• http://www.catavino.net ryan

    I think what RP did for the industry was GREAT, but I do believe we are at a stage that it has become outdated and not useful. What I think you don’t address though is that MOST people don’t know what the 100pt scale is. When I sold wine, so many people seemed confused by it anyways. Yeah the geeks ate it up, and the occasional “well it got 90pts it must be good” was often heard. But in the end it never the driving force to my wine sales. Big points meant a wine would sell out in a day or two to some UBER geeks, and then I would be back to selling the everyday stuff.

    I hate ratings, but I question why people like us, feel that they are so bad? Traveling to wine shows during this spring I hear PP(parker points) mentioned everywhere I go. If wineries rely on RP, they lose out when their wines are not rated, a lament I hear far too often.

    Maybe we need to be asking the wineries to NOT have RP rate their wines. Sell the wine on merit alone. Do tastings, parties, etc….

    hmmm sorry for the ramble

  • http://www.catavino.net ryan

    I think what RP did for the industry was GREAT, but I do believe we are at a stage that it has become outdated and not useful. What I think you don’t address though is that MOST people don’t know what the 100pt scale is. When I sold wine, so many people seemed confused by it anyways. Yeah the geeks ate it up, and the occasional “well it got 90pts it must be good” was often heard. But in the end it never the driving force to my wine sales. Big points meant a wine would sell out in a day or two to some UBER geeks, and then I would be back to selling the everyday stuff.

    I hate ratings, but I question why people like us, feel that they are so bad? Traveling to wine shows during this spring I hear PP(parker points) mentioned everywhere I go. If wineries rely on RP, they lose out when their wines are not rated, a lament I hear far too often.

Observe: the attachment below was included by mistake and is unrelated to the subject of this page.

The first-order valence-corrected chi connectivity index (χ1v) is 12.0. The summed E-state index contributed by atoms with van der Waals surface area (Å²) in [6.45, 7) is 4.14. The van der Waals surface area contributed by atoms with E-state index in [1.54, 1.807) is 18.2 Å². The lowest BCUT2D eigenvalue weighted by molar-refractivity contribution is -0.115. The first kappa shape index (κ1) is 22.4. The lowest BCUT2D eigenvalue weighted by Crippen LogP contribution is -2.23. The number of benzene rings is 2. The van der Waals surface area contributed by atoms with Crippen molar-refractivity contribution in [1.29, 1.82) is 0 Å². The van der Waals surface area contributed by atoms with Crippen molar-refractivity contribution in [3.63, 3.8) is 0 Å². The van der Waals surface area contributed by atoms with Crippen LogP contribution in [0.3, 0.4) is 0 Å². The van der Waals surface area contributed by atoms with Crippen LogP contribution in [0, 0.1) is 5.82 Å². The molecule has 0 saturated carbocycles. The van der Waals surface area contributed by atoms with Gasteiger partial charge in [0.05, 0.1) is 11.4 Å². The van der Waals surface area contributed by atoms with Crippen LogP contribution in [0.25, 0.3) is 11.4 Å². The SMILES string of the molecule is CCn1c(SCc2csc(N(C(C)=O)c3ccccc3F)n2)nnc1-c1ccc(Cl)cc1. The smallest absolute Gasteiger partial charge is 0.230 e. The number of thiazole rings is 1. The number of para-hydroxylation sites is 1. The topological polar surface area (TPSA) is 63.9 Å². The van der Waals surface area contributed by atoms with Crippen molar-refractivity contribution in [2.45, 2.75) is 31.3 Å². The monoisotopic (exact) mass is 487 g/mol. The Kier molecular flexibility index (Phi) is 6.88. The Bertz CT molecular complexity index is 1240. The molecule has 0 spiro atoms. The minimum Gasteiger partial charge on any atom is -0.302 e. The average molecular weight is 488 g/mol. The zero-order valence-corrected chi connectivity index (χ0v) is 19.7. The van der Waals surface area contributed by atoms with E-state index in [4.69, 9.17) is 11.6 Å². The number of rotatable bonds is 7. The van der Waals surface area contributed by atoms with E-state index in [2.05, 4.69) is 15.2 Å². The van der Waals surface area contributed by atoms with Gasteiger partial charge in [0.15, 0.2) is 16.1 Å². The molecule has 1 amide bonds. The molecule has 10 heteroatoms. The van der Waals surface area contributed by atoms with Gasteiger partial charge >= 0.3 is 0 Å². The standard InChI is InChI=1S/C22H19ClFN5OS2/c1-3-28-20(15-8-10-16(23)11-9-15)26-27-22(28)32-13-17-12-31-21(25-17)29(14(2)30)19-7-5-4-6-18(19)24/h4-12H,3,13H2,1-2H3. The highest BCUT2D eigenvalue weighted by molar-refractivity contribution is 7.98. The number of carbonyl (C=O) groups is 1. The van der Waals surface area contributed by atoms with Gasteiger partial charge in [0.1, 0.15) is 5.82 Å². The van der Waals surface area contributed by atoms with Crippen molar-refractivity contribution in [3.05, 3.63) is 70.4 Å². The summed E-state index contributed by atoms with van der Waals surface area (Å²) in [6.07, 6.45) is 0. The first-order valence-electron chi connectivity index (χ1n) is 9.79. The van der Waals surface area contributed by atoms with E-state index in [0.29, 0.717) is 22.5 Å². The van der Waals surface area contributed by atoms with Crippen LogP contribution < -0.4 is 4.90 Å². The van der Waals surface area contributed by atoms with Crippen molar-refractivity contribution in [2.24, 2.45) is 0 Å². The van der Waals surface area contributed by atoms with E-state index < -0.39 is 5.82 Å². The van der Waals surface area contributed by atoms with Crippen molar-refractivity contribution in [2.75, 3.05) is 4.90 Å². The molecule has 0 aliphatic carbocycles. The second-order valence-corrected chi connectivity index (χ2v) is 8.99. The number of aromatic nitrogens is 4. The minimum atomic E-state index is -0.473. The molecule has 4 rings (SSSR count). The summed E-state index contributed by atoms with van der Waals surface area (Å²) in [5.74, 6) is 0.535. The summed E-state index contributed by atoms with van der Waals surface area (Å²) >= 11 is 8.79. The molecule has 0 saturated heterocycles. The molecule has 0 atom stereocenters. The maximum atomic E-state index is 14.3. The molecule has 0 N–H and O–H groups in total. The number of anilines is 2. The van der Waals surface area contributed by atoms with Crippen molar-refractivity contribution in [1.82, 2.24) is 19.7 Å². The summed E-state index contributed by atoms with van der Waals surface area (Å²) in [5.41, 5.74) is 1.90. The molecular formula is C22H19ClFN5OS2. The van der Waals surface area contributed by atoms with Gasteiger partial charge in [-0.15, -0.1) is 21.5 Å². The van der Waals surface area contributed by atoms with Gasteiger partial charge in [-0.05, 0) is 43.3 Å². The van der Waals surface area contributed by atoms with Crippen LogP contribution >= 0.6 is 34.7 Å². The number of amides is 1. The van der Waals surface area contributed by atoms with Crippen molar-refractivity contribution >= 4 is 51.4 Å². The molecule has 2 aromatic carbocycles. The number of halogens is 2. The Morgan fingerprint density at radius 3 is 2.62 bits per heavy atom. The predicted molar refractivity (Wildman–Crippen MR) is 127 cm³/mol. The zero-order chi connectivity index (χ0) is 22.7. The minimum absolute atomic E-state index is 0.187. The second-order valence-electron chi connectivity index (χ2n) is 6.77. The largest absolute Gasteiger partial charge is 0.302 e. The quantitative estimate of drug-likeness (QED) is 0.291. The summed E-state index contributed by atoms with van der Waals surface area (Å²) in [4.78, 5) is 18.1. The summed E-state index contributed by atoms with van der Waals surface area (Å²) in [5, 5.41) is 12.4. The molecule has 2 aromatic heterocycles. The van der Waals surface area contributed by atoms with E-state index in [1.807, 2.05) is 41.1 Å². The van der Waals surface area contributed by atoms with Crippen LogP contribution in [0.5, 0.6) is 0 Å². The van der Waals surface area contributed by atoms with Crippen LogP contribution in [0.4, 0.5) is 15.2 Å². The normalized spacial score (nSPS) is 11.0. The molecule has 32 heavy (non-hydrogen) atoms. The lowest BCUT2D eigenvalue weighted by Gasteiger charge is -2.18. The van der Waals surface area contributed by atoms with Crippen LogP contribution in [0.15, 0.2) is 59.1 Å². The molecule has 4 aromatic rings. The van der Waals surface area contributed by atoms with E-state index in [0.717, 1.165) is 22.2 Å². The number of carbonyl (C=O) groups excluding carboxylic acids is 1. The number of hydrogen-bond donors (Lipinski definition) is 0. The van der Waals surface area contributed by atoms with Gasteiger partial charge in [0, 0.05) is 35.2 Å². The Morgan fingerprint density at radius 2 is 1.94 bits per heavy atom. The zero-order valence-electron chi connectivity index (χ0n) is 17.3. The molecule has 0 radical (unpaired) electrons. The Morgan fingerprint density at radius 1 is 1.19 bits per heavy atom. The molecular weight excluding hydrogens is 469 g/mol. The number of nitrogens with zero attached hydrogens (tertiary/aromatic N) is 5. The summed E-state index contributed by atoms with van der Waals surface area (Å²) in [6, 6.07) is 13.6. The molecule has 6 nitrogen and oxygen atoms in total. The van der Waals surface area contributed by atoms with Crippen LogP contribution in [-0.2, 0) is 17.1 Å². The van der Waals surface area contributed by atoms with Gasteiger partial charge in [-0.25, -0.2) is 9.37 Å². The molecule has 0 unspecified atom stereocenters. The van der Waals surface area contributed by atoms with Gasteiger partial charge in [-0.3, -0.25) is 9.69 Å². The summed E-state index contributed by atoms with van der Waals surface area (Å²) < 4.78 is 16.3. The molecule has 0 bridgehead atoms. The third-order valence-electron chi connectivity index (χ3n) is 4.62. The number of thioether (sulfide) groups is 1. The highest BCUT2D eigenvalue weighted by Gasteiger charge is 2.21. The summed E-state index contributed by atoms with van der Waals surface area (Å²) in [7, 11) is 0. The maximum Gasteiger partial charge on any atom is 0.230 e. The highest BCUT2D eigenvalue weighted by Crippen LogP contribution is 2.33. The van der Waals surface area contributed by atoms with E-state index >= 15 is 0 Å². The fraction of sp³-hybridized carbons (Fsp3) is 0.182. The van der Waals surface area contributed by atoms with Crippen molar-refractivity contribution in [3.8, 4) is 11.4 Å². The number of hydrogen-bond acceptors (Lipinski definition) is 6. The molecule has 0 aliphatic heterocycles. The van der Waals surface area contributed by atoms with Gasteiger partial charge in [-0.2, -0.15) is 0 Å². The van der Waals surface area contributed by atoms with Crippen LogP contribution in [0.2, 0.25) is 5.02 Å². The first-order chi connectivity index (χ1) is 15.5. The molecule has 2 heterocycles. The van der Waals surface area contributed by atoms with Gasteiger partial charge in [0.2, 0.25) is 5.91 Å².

Maybe we need to be asking the wineries to NOT have RP rate their wines. Sell the wine on merit alone. Do tastings, parties, etc….

    hmmm sorry for the ramble

  • http://RuarriRogan.com Ruarri

    You’re completely right Ryan – Parker did do a great thing for the industry, however, it has run its course. We both know what its like to go half the way round the world, coordinate delivery of wine and book hotels in order to stand at a trade fare for a day and have people come up to you and look over your portfolio, the first question being ‘what are the scores?’

    And coming from South Africa, there is much ruckus about the recent visit of James Molesworth coming to the country – as in of all the wines he tasted, only 2 got 93, and about 4 got between 90 and 92. That’s worse than a death sentence.

    I’ve been to places, the Westchester Wine Warehouse for example, where I’ve had the buyer spit wine on my shoe when he heard it was an 87. And 87 from Wine Enthusiast no less – how dare I take his time? So, perhaps the point system did make me bitter – but I really think the consumer loses out. Firstly because certain prices become overinflated, and often comsumers get ripped off by buying for points instead of quality. Higher points rarely means greater enjoyment. I think that’s why it became fashionable in LA for a little while to bring 2 buck chuck to a smarmy dinner party… stuff like ‘Crane Lake’, which people quaff and have a jolly good time over – and spend less and 20 bucks on wine for the whole evening.